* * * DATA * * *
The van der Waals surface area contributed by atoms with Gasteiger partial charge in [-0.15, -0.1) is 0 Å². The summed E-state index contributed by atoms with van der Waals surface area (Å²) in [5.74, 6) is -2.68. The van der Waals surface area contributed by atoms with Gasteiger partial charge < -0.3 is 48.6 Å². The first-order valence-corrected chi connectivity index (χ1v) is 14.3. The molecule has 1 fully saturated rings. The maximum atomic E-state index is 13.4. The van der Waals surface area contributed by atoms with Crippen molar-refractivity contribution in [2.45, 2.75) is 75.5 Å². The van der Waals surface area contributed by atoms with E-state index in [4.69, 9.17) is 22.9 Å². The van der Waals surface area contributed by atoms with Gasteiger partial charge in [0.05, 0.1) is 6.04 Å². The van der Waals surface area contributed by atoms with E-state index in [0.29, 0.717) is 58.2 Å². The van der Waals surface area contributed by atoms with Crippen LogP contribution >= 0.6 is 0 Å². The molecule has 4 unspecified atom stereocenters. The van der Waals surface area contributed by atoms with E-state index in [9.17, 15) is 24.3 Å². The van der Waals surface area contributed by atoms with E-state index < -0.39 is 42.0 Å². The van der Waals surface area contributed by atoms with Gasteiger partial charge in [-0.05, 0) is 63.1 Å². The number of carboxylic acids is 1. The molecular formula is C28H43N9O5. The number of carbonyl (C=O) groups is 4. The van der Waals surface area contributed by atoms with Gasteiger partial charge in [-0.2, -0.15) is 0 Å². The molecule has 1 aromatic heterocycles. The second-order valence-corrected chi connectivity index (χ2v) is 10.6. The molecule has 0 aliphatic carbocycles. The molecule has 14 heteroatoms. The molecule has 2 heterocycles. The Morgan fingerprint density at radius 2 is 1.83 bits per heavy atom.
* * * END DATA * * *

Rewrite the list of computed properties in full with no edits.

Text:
The van der Waals surface area contributed by atoms with Gasteiger partial charge in [-0.15, -0.1) is 0 Å². The summed E-state index contributed by atoms with van der Waals surface area (Å²) in [5.74, 6) is -2.68. The van der Waals surface area contributed by atoms with Gasteiger partial charge < -0.3 is 48.6 Å². The first-order valence-corrected chi connectivity index (χ1v) is 14.3. The molecule has 1 fully saturated rings. The maximum atomic E-state index is 13.4. The van der Waals surface area contributed by atoms with Crippen molar-refractivity contribution in [2.45, 2.75) is 75.5 Å². The van der Waals surface area contributed by atoms with E-state index in [4.69, 9.17) is 22.9 Å². The van der Waals surface area contributed by atoms with Gasteiger partial charge in [0.05, 0.1) is 6.04 Å². The van der Waals surface area contributed by atoms with E-state index in [0.29, 0.717) is 58.2 Å². The van der Waals surface area contributed by atoms with Crippen LogP contribution >= 0.6 is 0 Å². The molecule has 4 unspecified atom stereocenters. The van der Waals surface area contributed by atoms with E-state index in [9.17, 15) is 24.3 Å². The van der Waals surface area contributed by atoms with E-state index < -0.39 is 42.0 Å². The van der Waals surface area contributed by atoms with Gasteiger partial charge in [-0.05, 0) is 63.1 Å². The number of carboxylic acids is 1. The molecular formula is C28H43N9O5. The number of carbonyl (C=O) groups is 4. The van der Waals surface area contributed by atoms with Gasteiger partial charge in [-0.2, -0.15) is 0 Å². The molecule has 1 aromatic heterocycles. The second-order valence-corrected chi connectivity index (χ2v) is 10.6. The molecule has 0 aliphatic carbocycles. The molecule has 14 heteroatoms. The molecule has 2 heterocycles. The Morgan fingerprint density at radius 2 is 1.83 bits per heavy atom.